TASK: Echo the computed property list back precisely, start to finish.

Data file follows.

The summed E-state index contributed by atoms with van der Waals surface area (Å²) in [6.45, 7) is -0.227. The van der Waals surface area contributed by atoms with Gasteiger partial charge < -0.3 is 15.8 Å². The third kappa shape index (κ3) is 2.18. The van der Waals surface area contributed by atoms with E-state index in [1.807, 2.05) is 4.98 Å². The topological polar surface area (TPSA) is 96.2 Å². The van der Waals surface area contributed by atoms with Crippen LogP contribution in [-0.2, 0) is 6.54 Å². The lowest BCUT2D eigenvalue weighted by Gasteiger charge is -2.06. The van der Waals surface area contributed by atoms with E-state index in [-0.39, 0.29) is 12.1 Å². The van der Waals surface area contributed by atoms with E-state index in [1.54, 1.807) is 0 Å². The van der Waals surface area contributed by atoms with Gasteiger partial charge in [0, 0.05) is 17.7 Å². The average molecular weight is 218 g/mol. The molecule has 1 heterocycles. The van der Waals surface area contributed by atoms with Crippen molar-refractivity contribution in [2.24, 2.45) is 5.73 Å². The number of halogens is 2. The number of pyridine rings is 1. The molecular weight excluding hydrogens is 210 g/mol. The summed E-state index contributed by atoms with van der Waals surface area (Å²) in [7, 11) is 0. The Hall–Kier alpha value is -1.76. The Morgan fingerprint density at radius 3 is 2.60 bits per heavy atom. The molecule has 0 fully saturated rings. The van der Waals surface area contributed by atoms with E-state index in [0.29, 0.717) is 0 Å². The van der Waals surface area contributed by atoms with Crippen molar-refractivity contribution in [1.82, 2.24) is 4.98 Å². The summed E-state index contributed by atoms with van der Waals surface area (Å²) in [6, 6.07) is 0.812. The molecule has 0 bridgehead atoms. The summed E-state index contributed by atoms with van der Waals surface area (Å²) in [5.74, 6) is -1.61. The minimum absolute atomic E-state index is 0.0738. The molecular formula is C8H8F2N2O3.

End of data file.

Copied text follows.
The summed E-state index contributed by atoms with van der Waals surface area (Å²) in [6.45, 7) is -0.227. The van der Waals surface area contributed by atoms with Gasteiger partial charge < -0.3 is 15.8 Å². The third kappa shape index (κ3) is 2.18. The van der Waals surface area contributed by atoms with E-state index in [1.807, 2.05) is 4.98 Å². The topological polar surface area (TPSA) is 96.2 Å². The van der Waals surface area contributed by atoms with Crippen LogP contribution in [-0.2, 0) is 6.54 Å². The lowest BCUT2D eigenvalue weighted by Gasteiger charge is -2.06. The van der Waals surface area contributed by atoms with E-state index in [-0.39, 0.29) is 12.1 Å². The van der Waals surface area contributed by atoms with E-state index in [1.54, 1.807) is 0 Å². The van der Waals surface area contributed by atoms with Gasteiger partial charge in [0, 0.05) is 17.7 Å². The average molecular weight is 218 g/mol. The molecule has 1 heterocycles. The van der Waals surface area contributed by atoms with Crippen molar-refractivity contribution in [2.24, 2.45) is 5.73 Å². The number of halogens is 2. The number of pyridine rings is 1. The molecular weight excluding hydrogens is 210 g/mol. The summed E-state index contributed by atoms with van der Waals surface area (Å²) in [7, 11) is 0. The Hall–Kier alpha value is -1.76. The Morgan fingerprint density at radius 3 is 2.60 bits per heavy atom. The molecule has 0 fully saturated rings. The van der Waals surface area contributed by atoms with E-state index in [0.29, 0.717) is 0 Å². The van der Waals surface area contributed by atoms with Crippen molar-refractivity contribution in [1.82, 2.24) is 4.98 Å². The summed E-state index contributed by atoms with van der Waals surface area (Å²) in [6, 6.07) is 0.812. The molecule has 0 bridgehead atoms. The summed E-state index contributed by atoms with van der Waals surface area (Å²) in [5.74, 6) is -1.61. The minimum absolute atomic E-state index is 0.0738. The molecular formula is C8H8F2N2O3.